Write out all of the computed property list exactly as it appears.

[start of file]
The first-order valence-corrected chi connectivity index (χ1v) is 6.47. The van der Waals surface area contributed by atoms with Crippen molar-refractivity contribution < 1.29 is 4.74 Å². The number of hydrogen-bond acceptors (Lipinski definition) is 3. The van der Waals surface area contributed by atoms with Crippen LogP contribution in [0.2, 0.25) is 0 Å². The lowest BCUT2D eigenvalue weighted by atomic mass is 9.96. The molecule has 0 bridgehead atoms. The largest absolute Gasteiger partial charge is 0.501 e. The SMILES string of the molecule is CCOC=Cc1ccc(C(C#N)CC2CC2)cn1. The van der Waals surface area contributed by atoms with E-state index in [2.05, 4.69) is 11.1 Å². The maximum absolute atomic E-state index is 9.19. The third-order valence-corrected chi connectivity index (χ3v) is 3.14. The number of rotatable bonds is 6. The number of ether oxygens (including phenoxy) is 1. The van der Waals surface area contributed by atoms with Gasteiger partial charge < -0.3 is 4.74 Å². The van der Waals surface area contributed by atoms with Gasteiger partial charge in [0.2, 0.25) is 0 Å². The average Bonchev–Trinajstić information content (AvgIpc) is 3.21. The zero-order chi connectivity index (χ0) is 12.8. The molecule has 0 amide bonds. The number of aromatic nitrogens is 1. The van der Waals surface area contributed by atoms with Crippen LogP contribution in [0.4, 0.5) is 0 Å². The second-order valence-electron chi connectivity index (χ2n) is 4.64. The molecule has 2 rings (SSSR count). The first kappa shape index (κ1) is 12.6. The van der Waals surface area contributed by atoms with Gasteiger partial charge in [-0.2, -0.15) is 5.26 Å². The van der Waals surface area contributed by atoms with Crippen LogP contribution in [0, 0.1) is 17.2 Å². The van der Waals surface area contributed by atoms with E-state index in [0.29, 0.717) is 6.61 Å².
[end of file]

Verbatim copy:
The first-order valence-corrected chi connectivity index (χ1v) is 6.47. The van der Waals surface area contributed by atoms with Crippen molar-refractivity contribution < 1.29 is 4.74 Å². The number of hydrogen-bond acceptors (Lipinski definition) is 3. The van der Waals surface area contributed by atoms with Crippen LogP contribution in [0.2, 0.25) is 0 Å². The lowest BCUT2D eigenvalue weighted by atomic mass is 9.96. The molecule has 0 bridgehead atoms. The largest absolute Gasteiger partial charge is 0.501 e. The SMILES string of the molecule is CCOC=Cc1ccc(C(C#N)CC2CC2)cn1. The van der Waals surface area contributed by atoms with E-state index in [2.05, 4.69) is 11.1 Å². The maximum absolute atomic E-state index is 9.19. The third-order valence-corrected chi connectivity index (χ3v) is 3.14. The number of rotatable bonds is 6. The number of ether oxygens (including phenoxy) is 1. The van der Waals surface area contributed by atoms with Gasteiger partial charge < -0.3 is 4.74 Å². The van der Waals surface area contributed by atoms with Gasteiger partial charge in [0.2, 0.25) is 0 Å². The average Bonchev–Trinajstić information content (AvgIpc) is 3.21. The zero-order chi connectivity index (χ0) is 12.8. The molecule has 0 amide bonds. The number of aromatic nitrogens is 1. The van der Waals surface area contributed by atoms with Crippen LogP contribution in [0.4, 0.5) is 0 Å². The second-order valence-electron chi connectivity index (χ2n) is 4.64. The molecule has 2 rings (SSSR count). The first kappa shape index (κ1) is 12.6. The van der Waals surface area contributed by atoms with Gasteiger partial charge in [-0.2, -0.15) is 5.26 Å². The van der Waals surface area contributed by atoms with Crippen LogP contribution in [0, 0.1) is 17.2 Å². The van der Waals surface area contributed by atoms with E-state index in [0.29, 0.717) is 6.61 Å².